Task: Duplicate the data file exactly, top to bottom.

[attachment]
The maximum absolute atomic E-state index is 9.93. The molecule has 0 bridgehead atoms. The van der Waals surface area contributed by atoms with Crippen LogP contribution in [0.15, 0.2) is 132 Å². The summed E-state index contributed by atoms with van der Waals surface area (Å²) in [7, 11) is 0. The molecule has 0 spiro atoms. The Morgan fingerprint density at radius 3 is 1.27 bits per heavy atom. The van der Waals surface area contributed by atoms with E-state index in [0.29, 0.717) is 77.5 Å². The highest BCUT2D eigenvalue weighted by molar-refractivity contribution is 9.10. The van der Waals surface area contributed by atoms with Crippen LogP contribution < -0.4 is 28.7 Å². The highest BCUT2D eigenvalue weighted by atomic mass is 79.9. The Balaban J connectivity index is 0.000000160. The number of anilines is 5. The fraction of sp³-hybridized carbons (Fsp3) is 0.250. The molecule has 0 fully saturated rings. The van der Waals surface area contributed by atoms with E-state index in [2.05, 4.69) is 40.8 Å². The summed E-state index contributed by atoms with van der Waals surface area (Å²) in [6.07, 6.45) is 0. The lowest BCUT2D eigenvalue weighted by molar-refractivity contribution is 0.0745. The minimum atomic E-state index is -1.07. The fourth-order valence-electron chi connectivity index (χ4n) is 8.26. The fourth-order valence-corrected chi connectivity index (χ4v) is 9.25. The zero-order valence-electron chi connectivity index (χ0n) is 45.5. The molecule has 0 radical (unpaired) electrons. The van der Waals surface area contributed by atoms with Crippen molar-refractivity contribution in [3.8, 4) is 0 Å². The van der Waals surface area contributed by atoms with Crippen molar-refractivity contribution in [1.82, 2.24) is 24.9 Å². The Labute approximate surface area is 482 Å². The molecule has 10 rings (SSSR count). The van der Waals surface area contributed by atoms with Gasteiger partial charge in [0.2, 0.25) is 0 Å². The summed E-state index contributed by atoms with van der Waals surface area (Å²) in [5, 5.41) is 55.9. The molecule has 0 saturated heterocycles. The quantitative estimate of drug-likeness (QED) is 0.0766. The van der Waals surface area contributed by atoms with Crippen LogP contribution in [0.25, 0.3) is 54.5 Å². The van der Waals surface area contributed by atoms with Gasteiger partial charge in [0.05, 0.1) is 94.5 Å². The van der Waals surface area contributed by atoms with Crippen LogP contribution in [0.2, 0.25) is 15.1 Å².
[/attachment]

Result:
The maximum absolute atomic E-state index is 9.93. The molecule has 0 bridgehead atoms. The van der Waals surface area contributed by atoms with Crippen LogP contribution in [0.15, 0.2) is 132 Å². The summed E-state index contributed by atoms with van der Waals surface area (Å²) in [7, 11) is 0. The molecule has 0 spiro atoms. The Morgan fingerprint density at radius 3 is 1.27 bits per heavy atom. The van der Waals surface area contributed by atoms with E-state index in [0.29, 0.717) is 77.5 Å². The highest BCUT2D eigenvalue weighted by molar-refractivity contribution is 9.10. The van der Waals surface area contributed by atoms with Crippen LogP contribution < -0.4 is 28.7 Å². The highest BCUT2D eigenvalue weighted by atomic mass is 79.9. The Balaban J connectivity index is 0.000000160. The number of anilines is 5. The fraction of sp³-hybridized carbons (Fsp3) is 0.250. The molecule has 0 fully saturated rings. The van der Waals surface area contributed by atoms with E-state index in [2.05, 4.69) is 40.8 Å². The summed E-state index contributed by atoms with van der Waals surface area (Å²) in [6.07, 6.45) is 0. The lowest BCUT2D eigenvalue weighted by molar-refractivity contribution is 0.0745. The minimum atomic E-state index is -1.07. The fourth-order valence-electron chi connectivity index (χ4n) is 8.26. The fourth-order valence-corrected chi connectivity index (χ4v) is 9.25. The zero-order valence-electron chi connectivity index (χ0n) is 45.5. The molecule has 0 radical (unpaired) electrons. The van der Waals surface area contributed by atoms with Crippen molar-refractivity contribution in [3.8, 4) is 0 Å². The van der Waals surface area contributed by atoms with Crippen molar-refractivity contribution in [1.82, 2.24) is 24.9 Å². The Labute approximate surface area is 482 Å². The molecule has 10 rings (SSSR count). The van der Waals surface area contributed by atoms with Gasteiger partial charge in [0.2, 0.25) is 0 Å². The summed E-state index contributed by atoms with van der Waals surface area (Å²) in [5, 5.41) is 55.9. The molecule has 0 saturated heterocycles. The quantitative estimate of drug-likeness (QED) is 0.0766. The van der Waals surface area contributed by atoms with Crippen LogP contribution in [0.25, 0.3) is 54.5 Å². The van der Waals surface area contributed by atoms with Gasteiger partial charge in [0.05, 0.1) is 94.5 Å². The van der Waals surface area contributed by atoms with Crippen LogP contribution in [0.2, 0.25) is 15.1 Å².